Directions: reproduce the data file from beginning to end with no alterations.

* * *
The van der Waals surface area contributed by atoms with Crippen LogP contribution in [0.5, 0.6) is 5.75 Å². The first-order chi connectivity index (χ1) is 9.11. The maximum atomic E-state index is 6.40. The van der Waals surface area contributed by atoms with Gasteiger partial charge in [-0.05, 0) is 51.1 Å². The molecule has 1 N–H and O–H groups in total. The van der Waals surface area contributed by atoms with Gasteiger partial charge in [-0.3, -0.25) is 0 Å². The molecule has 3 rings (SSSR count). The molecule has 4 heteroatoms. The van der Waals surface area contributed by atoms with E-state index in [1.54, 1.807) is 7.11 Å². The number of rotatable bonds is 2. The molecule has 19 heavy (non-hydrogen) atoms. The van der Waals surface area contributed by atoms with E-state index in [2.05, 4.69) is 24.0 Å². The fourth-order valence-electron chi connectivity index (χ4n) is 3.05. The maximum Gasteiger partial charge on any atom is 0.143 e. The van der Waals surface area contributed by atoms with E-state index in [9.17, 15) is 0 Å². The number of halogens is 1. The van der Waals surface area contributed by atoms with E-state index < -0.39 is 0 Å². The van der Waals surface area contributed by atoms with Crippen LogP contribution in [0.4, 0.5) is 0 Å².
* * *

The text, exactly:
The van der Waals surface area contributed by atoms with Crippen LogP contribution in [0.5, 0.6) is 5.75 Å². The first-order chi connectivity index (χ1) is 9.11. The maximum atomic E-state index is 6.40. The van der Waals surface area contributed by atoms with Gasteiger partial charge in [-0.05, 0) is 51.1 Å². The molecule has 1 N–H and O–H groups in total. The van der Waals surface area contributed by atoms with Gasteiger partial charge in [-0.3, -0.25) is 0 Å². The molecule has 3 rings (SSSR count). The molecule has 4 heteroatoms. The van der Waals surface area contributed by atoms with E-state index in [1.54, 1.807) is 7.11 Å². The number of rotatable bonds is 2. The molecule has 19 heavy (non-hydrogen) atoms. The van der Waals surface area contributed by atoms with E-state index in [2.05, 4.69) is 24.0 Å². The fourth-order valence-electron chi connectivity index (χ4n) is 3.05. The maximum Gasteiger partial charge on any atom is 0.143 e. The van der Waals surface area contributed by atoms with E-state index in [9.17, 15) is 0 Å². The number of halogens is 1. The van der Waals surface area contributed by atoms with E-state index < -0.39 is 0 Å². The van der Waals surface area contributed by atoms with Crippen LogP contribution in [0.4, 0.5) is 0 Å².